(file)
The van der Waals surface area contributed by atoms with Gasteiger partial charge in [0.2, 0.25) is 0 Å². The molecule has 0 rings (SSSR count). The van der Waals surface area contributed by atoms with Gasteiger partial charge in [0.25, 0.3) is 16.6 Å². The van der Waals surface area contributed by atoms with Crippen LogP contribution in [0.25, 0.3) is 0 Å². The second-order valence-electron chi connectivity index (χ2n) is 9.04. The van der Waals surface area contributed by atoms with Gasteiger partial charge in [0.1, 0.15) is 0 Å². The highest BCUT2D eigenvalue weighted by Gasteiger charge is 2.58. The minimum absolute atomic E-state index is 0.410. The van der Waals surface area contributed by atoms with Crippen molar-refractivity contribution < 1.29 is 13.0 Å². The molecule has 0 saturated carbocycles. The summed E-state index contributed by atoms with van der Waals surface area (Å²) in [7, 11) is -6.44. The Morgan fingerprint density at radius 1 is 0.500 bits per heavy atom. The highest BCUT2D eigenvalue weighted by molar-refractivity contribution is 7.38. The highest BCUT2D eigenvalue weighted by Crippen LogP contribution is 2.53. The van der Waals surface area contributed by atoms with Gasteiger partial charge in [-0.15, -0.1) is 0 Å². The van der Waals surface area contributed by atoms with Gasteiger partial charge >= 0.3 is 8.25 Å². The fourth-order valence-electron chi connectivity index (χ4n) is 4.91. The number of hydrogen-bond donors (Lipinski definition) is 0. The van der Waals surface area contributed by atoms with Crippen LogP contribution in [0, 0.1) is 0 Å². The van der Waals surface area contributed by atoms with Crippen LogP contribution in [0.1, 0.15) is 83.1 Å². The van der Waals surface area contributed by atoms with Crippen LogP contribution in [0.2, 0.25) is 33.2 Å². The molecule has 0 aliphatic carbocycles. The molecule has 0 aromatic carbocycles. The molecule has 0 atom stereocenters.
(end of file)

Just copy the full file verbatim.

The van der Waals surface area contributed by atoms with Gasteiger partial charge in [0.2, 0.25) is 0 Å². The molecule has 0 rings (SSSR count). The van der Waals surface area contributed by atoms with Gasteiger partial charge in [0.25, 0.3) is 16.6 Å². The van der Waals surface area contributed by atoms with Crippen LogP contribution in [0.25, 0.3) is 0 Å². The second-order valence-electron chi connectivity index (χ2n) is 9.04. The van der Waals surface area contributed by atoms with Gasteiger partial charge in [0.1, 0.15) is 0 Å². The highest BCUT2D eigenvalue weighted by Gasteiger charge is 2.58. The minimum absolute atomic E-state index is 0.410. The van der Waals surface area contributed by atoms with Crippen molar-refractivity contribution < 1.29 is 13.0 Å². The molecule has 0 saturated carbocycles. The summed E-state index contributed by atoms with van der Waals surface area (Å²) in [7, 11) is -6.44. The Morgan fingerprint density at radius 1 is 0.500 bits per heavy atom. The highest BCUT2D eigenvalue weighted by molar-refractivity contribution is 7.38. The highest BCUT2D eigenvalue weighted by Crippen LogP contribution is 2.53. The van der Waals surface area contributed by atoms with Gasteiger partial charge in [-0.15, -0.1) is 0 Å². The van der Waals surface area contributed by atoms with Gasteiger partial charge >= 0.3 is 8.25 Å². The fourth-order valence-electron chi connectivity index (χ4n) is 4.91. The number of hydrogen-bond donors (Lipinski definition) is 0. The van der Waals surface area contributed by atoms with Crippen LogP contribution in [0, 0.1) is 0 Å². The van der Waals surface area contributed by atoms with Crippen LogP contribution in [0.1, 0.15) is 83.1 Å². The van der Waals surface area contributed by atoms with Crippen LogP contribution in [0.2, 0.25) is 33.2 Å². The molecule has 0 aliphatic carbocycles. The molecule has 0 aromatic carbocycles. The molecule has 0 atom stereocenters.